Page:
Smoking weed linked with higher sperm counts, says Harvard
The counterintuitive findings bode well for stoners, but more research is needed.
- Marijuana research in the past has found that using the drug is linked to lower testicular health.
- New research from Harvard, however, suggests the opposite: Marijuana users have more and better quality sperm.
- These unexpected findings highlight how poorly we understand marijuana's effect on the human body.
The opening crawl for the 1936 film Reefer Madness reads "[Marijuana's] first effect is sudden violent, uncontrollable laughter, then come dangerous hallucinations — space expands — time slows down, almost stands still... fixed ideas come next, conjuring up monstrous extravagances — followed by emotional disturbances, the total inability to direct thoughts, the loss of all power to resist physical emotions... leading finally to acts of shocking violence... ending often in incurable insanity."
Fortunately, marijuana's reputation has come quite a ways since then. Its medicinal properties are widely recognized, 10 states (as of this writing) have legalized it, and its status as a comparatively healthy alternative to alcohol and tobacco is clear. Now, new research from Harvard is giving marijuana a further bump in its reputation.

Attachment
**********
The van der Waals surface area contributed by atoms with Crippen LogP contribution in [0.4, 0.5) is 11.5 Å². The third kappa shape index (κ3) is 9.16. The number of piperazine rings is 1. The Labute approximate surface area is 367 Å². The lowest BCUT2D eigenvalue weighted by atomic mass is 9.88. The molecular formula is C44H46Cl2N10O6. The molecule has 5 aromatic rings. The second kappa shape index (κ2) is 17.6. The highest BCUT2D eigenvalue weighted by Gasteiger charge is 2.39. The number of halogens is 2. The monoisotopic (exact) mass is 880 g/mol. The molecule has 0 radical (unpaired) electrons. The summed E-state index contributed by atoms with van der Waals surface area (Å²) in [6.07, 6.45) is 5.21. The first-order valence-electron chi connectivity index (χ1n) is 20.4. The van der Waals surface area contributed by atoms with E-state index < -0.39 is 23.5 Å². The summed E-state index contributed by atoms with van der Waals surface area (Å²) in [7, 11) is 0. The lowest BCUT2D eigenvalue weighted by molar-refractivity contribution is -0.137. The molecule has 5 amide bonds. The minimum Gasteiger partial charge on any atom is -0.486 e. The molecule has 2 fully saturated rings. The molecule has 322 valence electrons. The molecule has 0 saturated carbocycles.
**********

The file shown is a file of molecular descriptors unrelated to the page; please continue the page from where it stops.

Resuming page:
Prior research has found that marijuana usage can have a troubling side effect for men—according to a handful of studies, it reduces men's sperm counts and quality. This obviously undesirable effect, though, may not actually be the case. In fact, the opposite might be true.
Researcher Feiby Nassan recently contributed a study to Human Reproduction — it was published on February 6 — focusing on the testicular function of men who used marijuana. Between 2000 and 2017, Nassan and her colleagues collected 1,143 semen samples from 662 men at the Massachusetts General Hospital Fertility Clinic as well as questionnaires on their history with marijuana. Contrary to their original hypothesis, Nassan found that men who had smoked just two joints in their lifetime had "significantly higher" sperm concentrations. What's more, frequent users of marijuana had higher levels of serum testosterone as well.
In a press release, co-author Jorge Chavarro said, "These unexpected findings highlight how little we know about the reproductive health effects of marijuana, and in fact of the health effects of marijuana in general. […] Our results need to be interpreted with caution and they highlight the need to further study the health effects of marijuana use."